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FAVOURITE MOVIE: Mother India
FAVOURITE SINGER: Mehndi Hasan
FAVOURITE ACTOR: Dilip Kumar
FAOURITE POET: Ghalib
— Aftab Borka
Like most talented artists, Ibrahim Rajput has been an artist since his childhood. His work was first exhibited in 1965 in Hyderabad. And after a huge gap of 40 years, he made his second coming in 2005 in Karachi. In his own words, art needs nothing to prove itself.
“When I was in school, I used to draw paintings on cardboards, papers and even walls. I would draw anything that would come to my mind,” says Mr Rajput. ‘Failed in business, a dejected lover’, is what he has been profiled on the invitation of his latest exhibition at the Arts Council. Now at the age of 67, he has decided to dedicate the rest of his life to painting, something he believes he should have done much earlier. He says many of his painting are old and rare, those he finished in 60s.
As far as his own profession is concerned, Ibrahim Rajput says he doesn’t like abstract paintings. According to him, this form of painting requires not much hard work. “Sometimes people would just draw a line and splash some colours on it. This is not art to me,” smiles Mr Rajput.
But he does have some favourites who are known for this kind of paintings. Amin Guljee is one of them. “He is one of my favourites. I always admire his works, especially mosaics. He is different from others,” says he. Another of his favourite artist is Aftab Zafar.
Rajput likes to paint portraits too. And for that matter he is inspired by Iqbal Mehndi’s work. He says he like to make portraits because some faces are just made for portraits. He mentions Imran Khan as being the most artistic person of his times. “I remember watching him on the field when he was young. Imran had a very artistic body,” he says. On being asked who has the most artistic face today that he would like to paint a portrait of, Ibrahim quickly says, “Aishwarya Rai. Her face is just beautiful. There some faces that just strike you at once. And she is one of them.”
On being asked what he has to say when some religious figures criticize people like him for painting human face and figure, which is considered unIslamic, Ibrahim Rajput says he only draws what comes into his mind.
“I only draw what catches my imagination. And no one can stop images from coming into my mind. But I don’t think this has anything to do with religion,” he says. Mr Rajput is keen on observing Bollywood faces, but he doesn’t watch their movies. He says there is only one movie he has watched from the beginning till the credit started rolling. And that was Sunil Dutt and Nargis’s Mother India. “I used to watch movies long ago. And that too in bits and pieces. So it’s hard to name anything else besides Mother India,” says he. But as far as his favourite actor or actress is concerned, he names Madhubala and Dilip Kumar.
Ibrahim Rajput has visited India many times. He says whenever he wants to find more ideas or locations for his paintings, he prefers going to India. “India is huge and you find a variety of cultures, languages and historical places,” he says. Tracing his roots back to Jaipur where he was born, Rajput has taken a lot of inspiration from the Mughal heritage and the theme of his latest exhibition is centred an it. He is so passionate about his work that he has also been to Ajanta and Arora, a unique location in Maharashtra where some of the oldest caves exist.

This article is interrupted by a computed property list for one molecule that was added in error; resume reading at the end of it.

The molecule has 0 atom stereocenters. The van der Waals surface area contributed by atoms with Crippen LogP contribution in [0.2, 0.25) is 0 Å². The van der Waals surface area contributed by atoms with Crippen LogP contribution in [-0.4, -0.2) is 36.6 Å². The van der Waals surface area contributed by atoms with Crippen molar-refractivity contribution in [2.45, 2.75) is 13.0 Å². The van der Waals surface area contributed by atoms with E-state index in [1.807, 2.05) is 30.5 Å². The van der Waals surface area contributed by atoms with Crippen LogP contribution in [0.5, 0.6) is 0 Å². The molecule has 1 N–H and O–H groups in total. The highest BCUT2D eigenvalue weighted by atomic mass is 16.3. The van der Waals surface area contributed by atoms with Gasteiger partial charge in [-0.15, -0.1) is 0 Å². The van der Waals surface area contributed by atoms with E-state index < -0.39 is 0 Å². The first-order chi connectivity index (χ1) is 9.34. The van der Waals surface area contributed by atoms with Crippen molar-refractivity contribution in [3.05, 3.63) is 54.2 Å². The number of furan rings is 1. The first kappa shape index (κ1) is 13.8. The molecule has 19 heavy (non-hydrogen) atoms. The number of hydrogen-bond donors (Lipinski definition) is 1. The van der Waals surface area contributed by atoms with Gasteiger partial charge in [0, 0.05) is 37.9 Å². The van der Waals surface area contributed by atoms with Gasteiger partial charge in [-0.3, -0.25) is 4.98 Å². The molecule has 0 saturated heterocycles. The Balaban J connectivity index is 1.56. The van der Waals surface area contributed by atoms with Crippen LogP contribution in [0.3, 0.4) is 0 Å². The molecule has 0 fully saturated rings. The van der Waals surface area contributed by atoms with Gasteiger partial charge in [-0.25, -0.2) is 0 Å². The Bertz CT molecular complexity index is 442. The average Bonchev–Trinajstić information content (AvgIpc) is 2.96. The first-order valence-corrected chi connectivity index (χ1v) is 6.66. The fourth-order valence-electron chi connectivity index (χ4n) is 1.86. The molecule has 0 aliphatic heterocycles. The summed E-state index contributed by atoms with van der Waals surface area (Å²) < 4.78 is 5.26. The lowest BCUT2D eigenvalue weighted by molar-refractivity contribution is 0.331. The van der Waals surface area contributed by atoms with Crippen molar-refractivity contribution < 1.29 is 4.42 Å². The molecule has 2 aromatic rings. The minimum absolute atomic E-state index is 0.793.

Coming to music, Ibrahim Rajput is interested in listening to old songs. Again it’s difficult for him to recall the name of one song that he can claim as his favourite but he insists that the soundtrack of the film Andaz is his favourite. “It was a great movie with great music. And if I remember correctly, Tu kahe agar jeevan bhar is one track that I really like,” recalls the painter. His favourite singers include Mukesh, Kishore Kumar, Lata and Mehndi Hassan. “I like to listen to Mehndi sahab’s ghazals, especially the ones peened by Faiz,” he says.
Talking about poetry, Rajput says that there is a poet inside him. But what is different about this man is that he doesn’t write his poetry – he simply turns his poetic inspirations into painting. Ibrahim Rajput is so inspired by Urdu poetry that a large collection of his paintings is based on Ghalib’s ghazals. He has described Ghalib’s feelings and pains with the help of colours. And there is a special reason for that.
“I think I am the new era’s Ghalib. I have been going through the same struggle and ordeals Ghalib had to face in his times,” discloses he. And what does he think those ordeals were?
“Well, I think Ghalib was never got what he deserved. And he spent all his life in poverty. But good part is that he never cared about all this. Instead, he concentrated on his poetry and we all know how great was he,” explains that artist. Adding that he also doesn’t care if someone doesn’t like his works, he speaks this famous line, “Pewasta hai shajar se ummeed-e-bahar”.
Ibrahim Rajput is also working on paintings inspired by Faiz’s poetry too, which is a part of his upcoming exhibition in Karachi.
When asked about books, Rajput says that he has limited himself to reading mostly books on art and culture. However, he cannot recall any as his favourite. “It is very difficult for me to name any favourites because I believe in treating everything equally,” he says.